We live in an age of polls, statistics, and surveys. Sociologists want to console their frequent lack of philosophical, historical, and theological perspective by calling attention to the latest trends revealed by census reports and population samplings.
And so, according to an announcement by Jason Fields reported by USA Today, "The traditional nuclear family, a married mom and dad living with their biological children, is making a comeback."
In what sense is the "nuclear" idea of mom, pop and the kids traditional? There is little wisdom in calling this nuclear family traditional if there is no long-standing tradition behind it. If there is no tradition that does what Tevye says in "Fiddler on the Roof:" "Because of our tradition, everyone knows who he is and what God expects him to do."
OK, OK! So let's leave out God for the moment. A tradition is a way of life. A traditional family would be one in which lives are lived by tradition. There aren't very many such cases today, nor are many sociologists interested in the likelihood.
But the report says that the traditional nuclear family is making a comeback. What the report should say is that there are those who want to try to rescue society by forcing the rescue on this nuclear family. A nuclear family, says the report, is "mom and dad living with their biological children."
Presumably there could be another type of family. But we are supposed to think that this nuclear family is the brightest and best, the way families used to be. Although the sociologists don't tell us much more than the results of their surveys, we are led to think that this nuclear family is the ideal one, the one that some Jews and Christians would tell us is the biblical model.
The nuclear family is, in fact, a relatively recent development. Before the 18th century, the "community" was more important than "mom, pop and the kids" in determining the nurture and place of the individual. The child belonged to the community. That, of course, is still the case among traditional societies such as native American societies. The child was cared for by uncles and aunts, by grandfathers and grandmothers who were not always what we would call blood relatives. Beginning with industrialization in the 18th century, the traditional community was torn asunder as men were removed from their homes in order to "take jobs." By the second half of the 20th century this traditional community had collapsed and the nuclear family was the remnant, expected to provide for the nurture of adults and children and to assure our moral stability.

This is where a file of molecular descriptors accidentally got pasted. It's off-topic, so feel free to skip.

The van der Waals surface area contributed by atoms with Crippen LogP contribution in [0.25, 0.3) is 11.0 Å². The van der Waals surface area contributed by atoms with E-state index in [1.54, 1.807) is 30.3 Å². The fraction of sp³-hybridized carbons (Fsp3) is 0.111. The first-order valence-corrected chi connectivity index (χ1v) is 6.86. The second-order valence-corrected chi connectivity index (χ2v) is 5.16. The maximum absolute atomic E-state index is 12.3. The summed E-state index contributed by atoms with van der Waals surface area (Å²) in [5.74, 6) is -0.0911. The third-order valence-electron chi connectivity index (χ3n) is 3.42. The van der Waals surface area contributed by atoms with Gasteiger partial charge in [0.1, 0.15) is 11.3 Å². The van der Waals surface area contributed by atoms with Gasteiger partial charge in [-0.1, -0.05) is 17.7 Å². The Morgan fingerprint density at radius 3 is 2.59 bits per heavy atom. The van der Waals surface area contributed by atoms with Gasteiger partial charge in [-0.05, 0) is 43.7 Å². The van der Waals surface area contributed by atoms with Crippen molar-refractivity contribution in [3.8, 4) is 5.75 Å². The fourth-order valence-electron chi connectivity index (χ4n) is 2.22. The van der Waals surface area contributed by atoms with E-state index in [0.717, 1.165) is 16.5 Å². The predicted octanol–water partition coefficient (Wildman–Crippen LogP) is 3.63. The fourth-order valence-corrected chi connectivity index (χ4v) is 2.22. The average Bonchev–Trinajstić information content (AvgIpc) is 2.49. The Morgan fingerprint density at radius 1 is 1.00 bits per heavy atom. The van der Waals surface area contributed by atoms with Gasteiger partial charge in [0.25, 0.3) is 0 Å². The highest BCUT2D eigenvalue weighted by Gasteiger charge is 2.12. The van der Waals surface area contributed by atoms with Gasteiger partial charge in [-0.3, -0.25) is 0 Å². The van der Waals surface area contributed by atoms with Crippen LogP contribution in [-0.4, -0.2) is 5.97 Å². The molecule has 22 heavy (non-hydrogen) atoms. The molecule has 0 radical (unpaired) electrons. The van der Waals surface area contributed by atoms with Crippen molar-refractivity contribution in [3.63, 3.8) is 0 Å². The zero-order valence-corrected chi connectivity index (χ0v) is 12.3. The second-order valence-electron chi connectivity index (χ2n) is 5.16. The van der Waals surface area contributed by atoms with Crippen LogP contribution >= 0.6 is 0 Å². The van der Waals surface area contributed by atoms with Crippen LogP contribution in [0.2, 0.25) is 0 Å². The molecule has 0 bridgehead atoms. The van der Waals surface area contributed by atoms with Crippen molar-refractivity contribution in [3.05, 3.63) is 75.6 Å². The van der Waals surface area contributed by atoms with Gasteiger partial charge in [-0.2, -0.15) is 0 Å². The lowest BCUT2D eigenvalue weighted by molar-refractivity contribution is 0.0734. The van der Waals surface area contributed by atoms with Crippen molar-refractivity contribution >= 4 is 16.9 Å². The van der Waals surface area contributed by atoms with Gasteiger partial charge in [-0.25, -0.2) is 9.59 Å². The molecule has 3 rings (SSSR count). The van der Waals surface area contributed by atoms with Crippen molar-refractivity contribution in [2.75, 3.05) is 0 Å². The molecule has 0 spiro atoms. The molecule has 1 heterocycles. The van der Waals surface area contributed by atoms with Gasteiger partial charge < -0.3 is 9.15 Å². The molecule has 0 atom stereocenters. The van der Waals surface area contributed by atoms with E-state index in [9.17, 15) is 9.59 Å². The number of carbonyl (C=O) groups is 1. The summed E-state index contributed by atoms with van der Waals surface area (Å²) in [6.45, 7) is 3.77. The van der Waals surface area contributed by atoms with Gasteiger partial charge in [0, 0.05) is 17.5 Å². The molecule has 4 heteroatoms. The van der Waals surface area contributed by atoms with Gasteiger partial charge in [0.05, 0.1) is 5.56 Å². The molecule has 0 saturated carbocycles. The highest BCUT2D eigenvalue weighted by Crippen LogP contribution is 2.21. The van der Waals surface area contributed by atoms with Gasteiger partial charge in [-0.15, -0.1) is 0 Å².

It isn't likely to work no matter how many homiletical and political statements tell us it must. I, for one, would never have "made it" had it not been for a more traditional community and the close proximity of grandparents, uncles and aunts. Yet the destruction of that remnant of tradition was imminent. Industrialization, a corporate economy, and a technocratic society isolate the family as a romantic peninsula under assault by those who pretend to be its champions.
No amount of family counseling or sentimental and moralistic admonitions about the nuclear family are likely to make it do what is humanly necessary. We have already moved beyond it. Most of us can't care for our parents except by placing them in special "homes." (The title is ridiculous.) We discover that our children have "rights" instead of responsibilities to the community. We recommend that fathers become mothers and that mothers claim "rights" that encourage them to turn their backs on what they give lip service to.
It is a terrible burden to expect mom, pop and the kids to be the basis of a solution to the unavoidable disintegration of society. What is required is another model for the restoration of community and tradition. We may not be able to meet that requirement. We are already unconscious pawns of a techno-corporate dictatorship.
Richard E. Wentz is Professor Emeritus at Arizona State University and resides in Strawberry. He is the author of numerous books and articles and also is a professional storyteller. His column appears on the first and third Fridays of each month. Dr. Wentz welcomes comments and questions. Send them to the Payson Roundup at P.O. Box 2520, Payson, AZ 85547, c/o Richard E. Wentz.